Building ST4: The Case For Upgrading RapidRide E To Rail

Three car light rail trains. (Credit: Sound Transit)

Seattle Subway’s Vision Map generated a great deal of attention and that’s great for growing the transit-advocacy movement as we seek to build our success in passing ST3. That said, some neighborhoods were conspicuously missing from the vision, such as First Hill and Belltown. Generally, the principle in building high capacity transit should be start with your highest transit-use neighborhoods and then work your way out. Almost invariably the highest transit use neighborhoods are dense in housing, jobs, and/or entertainment. First Hill and Belltown are definitely in that category–the densest census tract in Washington state is in Belltown–we should definitely be including them in our rail plans. One way to do that would be upgrading the RapidRide E to elevated rail and then extending it to First Hill and potentially on to the Central District or Capitol Hill.

An ambitious vision. (Seattle Subway)

High Ridership

Jane Jacobs advised transit planners to look to their network’s busiest bus routes when deciding where to build rail. The RapidRide E fits the bill as Metro Transit highest ridership bus route, hitting 17,000 rides in 2016. (Highest ridership even without a N 38th St stop to serve Lower Fremont, the busiest neighborhood it crosses before reaching downtown.) The Aurora Avenue corridor carried 29,500 rides when Routes 5, 26, and 28 are included since they use it to and from downtown. For perspective, South Kirkland to Issaquah light rail is projected to get daily ridership of 12,000 to 15,000 in 2041, not even surpassing today’s RapidRide E.


Seattle Subway sites engineering challenges when explaining why Aurora Avenue wasn’t included in their plans. However, building elevated would seem to minimize many of those issues, such as tunneling under the Fremont Cut and avoiding the Bertha tunnel (by going over it rather than deep under it.) Building elevated rail rather than a subway on Aurora Avenue makes the problem more clearly political; we may have to take a lane away from general traffic to build the support structure for elevated rail and the associated stations. Sounds far-fetched. But what if Sound Transit did WSDOT a favor and purchased SR-99, or at least the center lanes, reducing their maintenance load? Controlling SR-99 right-of-way, Sound Transit would have the power to realize an elevated light rail plan. The pinch point would likely be the George Washington Bridge, which is aging and not necessarily light rail ready but perhaps could be reinforced and retrofitted. If not, perhaps we have to assess whether we’re approaching the time to plan a replacement for the bridge, which was dedicated in 1932.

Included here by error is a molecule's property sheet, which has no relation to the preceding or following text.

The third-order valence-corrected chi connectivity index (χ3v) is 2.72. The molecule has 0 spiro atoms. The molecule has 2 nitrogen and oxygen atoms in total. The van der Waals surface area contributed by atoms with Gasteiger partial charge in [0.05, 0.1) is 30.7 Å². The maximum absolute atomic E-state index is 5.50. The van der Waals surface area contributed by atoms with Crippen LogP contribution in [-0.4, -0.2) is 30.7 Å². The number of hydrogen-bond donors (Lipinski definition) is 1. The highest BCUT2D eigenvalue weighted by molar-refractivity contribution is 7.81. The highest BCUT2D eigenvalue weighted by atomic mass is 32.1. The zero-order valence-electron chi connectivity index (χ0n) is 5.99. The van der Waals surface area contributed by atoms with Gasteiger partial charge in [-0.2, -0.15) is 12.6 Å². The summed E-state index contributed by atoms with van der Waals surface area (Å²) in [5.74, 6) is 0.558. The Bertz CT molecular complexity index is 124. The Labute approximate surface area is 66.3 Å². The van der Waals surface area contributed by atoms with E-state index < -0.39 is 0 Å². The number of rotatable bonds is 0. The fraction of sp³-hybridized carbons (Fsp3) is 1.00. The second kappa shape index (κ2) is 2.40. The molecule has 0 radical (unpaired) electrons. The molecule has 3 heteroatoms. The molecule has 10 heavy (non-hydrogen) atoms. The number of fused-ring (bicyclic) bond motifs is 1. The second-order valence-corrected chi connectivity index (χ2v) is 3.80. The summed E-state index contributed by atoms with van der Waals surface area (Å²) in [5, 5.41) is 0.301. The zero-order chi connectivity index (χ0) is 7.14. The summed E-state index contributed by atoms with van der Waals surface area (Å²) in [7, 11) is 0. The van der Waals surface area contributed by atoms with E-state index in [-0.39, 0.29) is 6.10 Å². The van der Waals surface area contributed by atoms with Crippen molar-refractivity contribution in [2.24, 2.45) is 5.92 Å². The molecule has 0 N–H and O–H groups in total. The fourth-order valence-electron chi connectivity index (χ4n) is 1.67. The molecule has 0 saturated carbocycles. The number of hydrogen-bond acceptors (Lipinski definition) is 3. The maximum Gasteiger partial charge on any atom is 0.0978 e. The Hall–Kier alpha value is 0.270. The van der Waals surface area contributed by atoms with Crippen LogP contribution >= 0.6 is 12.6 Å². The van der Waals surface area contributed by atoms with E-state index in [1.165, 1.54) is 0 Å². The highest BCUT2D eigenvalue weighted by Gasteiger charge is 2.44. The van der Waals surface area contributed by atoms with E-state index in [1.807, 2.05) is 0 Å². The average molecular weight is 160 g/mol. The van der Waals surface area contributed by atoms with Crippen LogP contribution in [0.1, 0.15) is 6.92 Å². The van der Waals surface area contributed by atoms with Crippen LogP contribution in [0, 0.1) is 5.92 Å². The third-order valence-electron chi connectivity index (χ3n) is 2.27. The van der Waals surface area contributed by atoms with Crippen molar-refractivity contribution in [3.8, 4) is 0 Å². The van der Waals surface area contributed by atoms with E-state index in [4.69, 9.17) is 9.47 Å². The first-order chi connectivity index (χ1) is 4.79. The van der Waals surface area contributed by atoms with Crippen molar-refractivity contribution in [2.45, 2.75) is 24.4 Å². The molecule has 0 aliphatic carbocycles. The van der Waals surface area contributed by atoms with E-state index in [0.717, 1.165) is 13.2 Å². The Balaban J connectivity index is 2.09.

The obstacle E rail still faces if it ventures toward First Hill is that old Seattle nemesis–a steep grade–and its newer nemesis: crossing I-5, but those challenges may not be so insurmountable. Compared to engineering deep tunnels and stations, smoothing out the grading of the elevated track toward Capitol Hill and First Hill doesn’t sound so bad. That routing would require gaining about 250 feet in half a mile. Making a 8% or 9% grade out of that is conceivable.

Another obstacle is overcoming aesthetic objections to elevated rail in dense urban areas. It’s clearly not out of the realm of possibility since Sound Transit prefers to use elevated rail in Ballard–although, side note: we may change their mind when the difficulties and expense of a second Salmon Bay bridge crossing become more apparent. People may associate elevated rail with the failed monorail expansion measures; however, when King County voters realize they can get more transit for their money, it may prove popular again.

Despite the obstacles, we must get our priorities right; Seattle’s rapid transit network must work for our densest neighborhoods first before seeking out new car-dependent hinterlands to tame with transit-oriented development. Before we tackle another Lake Washington crossing and build two lines to distant Woodinville, we need to get our central Seattle neighborhoods integrated into the network. Building elevated rail on Broad Street, Way, Second Avenue, Spring Street and Broadway could accomplish that goal. The improvement in service would be enormous since downtown bus routes are often stuck in debilitating traffic at peak hours, even before One Center City attempts to manage controlled decline of downtown bus service rather than a visionary transit plan.